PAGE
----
Growing up, Katie Walden was enamored by the stories her mom and grandmother would share about their work as teachers. Her mom taught for 12 years at a school for gifted children with learning disabilities in St. Louis, and her grandmother spent a portion of the 1950s teaching first grade. Walden said her grandmother still speaks fondly of her time in the classroom, even though it was almost 70 years ago.
Walden remembers that she and her friends would frequently play school when they were little, getting lost in imagined roles of teacher and student, giving pretend spelling tests and playing outside for recess.
Because of her family history, Walden says, it makes perfect sense that she too became a teacher. But Walden took a slightly different path—one that landed her in Amsterdam teaching English as a second language.
“A couple months after moving to the Netherlands, I attended a fair where I stumbled upon a booth for my school, Amity International School Amsterdam,” Walden recalled. “At the time, it was a very new school, and they were recruiting students, not teachers, but I had a nice conversation with the teachers at the booth about my background and offered to volunteer. A couple of weeks later, I was hired as a cover teacher and teaching assistant and was able to quickly move up to the position of teacher.
“I began teaching abroad in fall 2018, so I have been at my current school for a little over two years. This is my first experience teaching abroad, and I love it. I have been exposed to so many new perspectives and teaching styles by my colleagues who come from all over the world. The school community has been a huge help in adapting to life in a new country.”
Walden, who holds an undergraduate degree in elementary education and child studies, graduated from Trevecca’s master of education program with a specialty in English as a second language education this past May.
English as a second language (ESL) teachers help non-English speaking students learn to read, write and speak in English. The program, leaders in Trevecca’s School of Education say, empowers teachers to give learners the opportunity to fully engage in professional, academic and civic opportunities, allowing them to flourish in their communities.
“Once our students get their ESL endorsement, they will qualify for all kinds of jobs within the school system,” said Dr. Penney Carden, curriculum coordination for online programs and coordinator for the ESL program. “We have several people that have gone through the program who are not teachers—we’ve had students working as pastors who come through the program to learn to better communicate with their congregations and know what to expect with different cultures in the missions field. A big part of the program is learning how to communicate with people and how to appreciate the different cultures.”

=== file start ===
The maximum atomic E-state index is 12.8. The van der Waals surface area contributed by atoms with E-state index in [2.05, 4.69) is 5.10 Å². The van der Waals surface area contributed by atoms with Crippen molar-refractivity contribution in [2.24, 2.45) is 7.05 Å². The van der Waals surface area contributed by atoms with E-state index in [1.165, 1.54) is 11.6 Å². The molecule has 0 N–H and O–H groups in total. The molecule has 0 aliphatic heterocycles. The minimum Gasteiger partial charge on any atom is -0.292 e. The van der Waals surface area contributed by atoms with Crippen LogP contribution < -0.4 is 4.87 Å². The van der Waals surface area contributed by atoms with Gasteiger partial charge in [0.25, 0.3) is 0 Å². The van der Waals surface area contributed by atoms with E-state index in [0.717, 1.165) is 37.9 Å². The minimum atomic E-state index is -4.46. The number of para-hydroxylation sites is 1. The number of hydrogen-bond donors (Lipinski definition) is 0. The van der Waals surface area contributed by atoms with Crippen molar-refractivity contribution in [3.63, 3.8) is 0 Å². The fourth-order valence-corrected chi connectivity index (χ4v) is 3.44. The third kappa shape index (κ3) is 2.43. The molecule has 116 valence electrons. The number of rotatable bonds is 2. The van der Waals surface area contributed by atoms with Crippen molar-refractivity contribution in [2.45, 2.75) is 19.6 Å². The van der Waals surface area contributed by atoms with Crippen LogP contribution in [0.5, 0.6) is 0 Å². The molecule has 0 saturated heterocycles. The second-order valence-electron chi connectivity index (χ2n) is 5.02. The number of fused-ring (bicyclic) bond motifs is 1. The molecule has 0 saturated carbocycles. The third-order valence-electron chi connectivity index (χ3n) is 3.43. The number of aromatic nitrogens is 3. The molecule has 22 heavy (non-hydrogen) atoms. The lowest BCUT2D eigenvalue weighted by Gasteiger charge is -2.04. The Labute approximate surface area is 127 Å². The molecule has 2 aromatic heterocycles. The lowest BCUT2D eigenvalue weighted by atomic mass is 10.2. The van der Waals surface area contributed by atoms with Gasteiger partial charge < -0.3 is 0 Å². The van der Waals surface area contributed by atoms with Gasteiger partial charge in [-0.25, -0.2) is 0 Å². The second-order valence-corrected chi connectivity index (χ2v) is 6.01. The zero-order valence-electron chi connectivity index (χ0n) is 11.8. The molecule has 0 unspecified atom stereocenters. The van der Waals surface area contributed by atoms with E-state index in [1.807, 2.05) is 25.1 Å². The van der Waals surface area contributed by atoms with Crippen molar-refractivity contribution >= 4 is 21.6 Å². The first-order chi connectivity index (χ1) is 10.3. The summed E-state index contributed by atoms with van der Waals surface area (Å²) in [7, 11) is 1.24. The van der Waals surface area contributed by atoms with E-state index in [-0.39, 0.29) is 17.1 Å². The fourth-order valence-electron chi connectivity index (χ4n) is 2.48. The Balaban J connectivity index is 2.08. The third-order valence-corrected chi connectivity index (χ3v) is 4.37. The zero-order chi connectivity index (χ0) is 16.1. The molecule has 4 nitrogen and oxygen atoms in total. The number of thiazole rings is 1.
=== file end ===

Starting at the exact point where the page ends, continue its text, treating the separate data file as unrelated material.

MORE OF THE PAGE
Carden said one of the biggest strengths of the program is its applicability to real-world classroom scenarios. She explained that the program is not all just reading theory; it’s putting the learning into practice.
“Many of the things I learned at Trevecca in the ESL master's program are extremely practical and transferable to working in an international setting. One of my favourite parts of the program was the diversity of my cohort,” she said. “The other students had a large variety of life and career experiences, which we were encouraged to share and learn from. Working with others from different backgrounds is such an essential part of teaching in an international school.”
It’s something Trevecca’s ESL program models, Carden says. The professors who teach in the program are all experts in their fields or areas of study.
“We have a professor who has even written the textbooks on their subject matter,” Carden said. “Everybody in this program is an expert in their subject, and that’s a huge part of the program’s success. I attribute that to being a part of why all of our students for the last four years have passed the certification exam. We have a 100 percent pass rate, and our program is in the top 30 in the nation.”
Walden said Trevecca’s program left her more than prepared for her work in the classroom. More than that, she feels a great sense of purpose in her work as she empowers students to reach for their goals.
“ I hope to inspire [my students] to use their voice, overcome challenges and really be a changing force in the world,” she said. “In my current position as an early years teacher, I think I am able to help students develop the foundations for a love of learning by building strong positive relationships and making school a safe and enjoyable space.”
Learn more about Trevecca’s English as a second language program.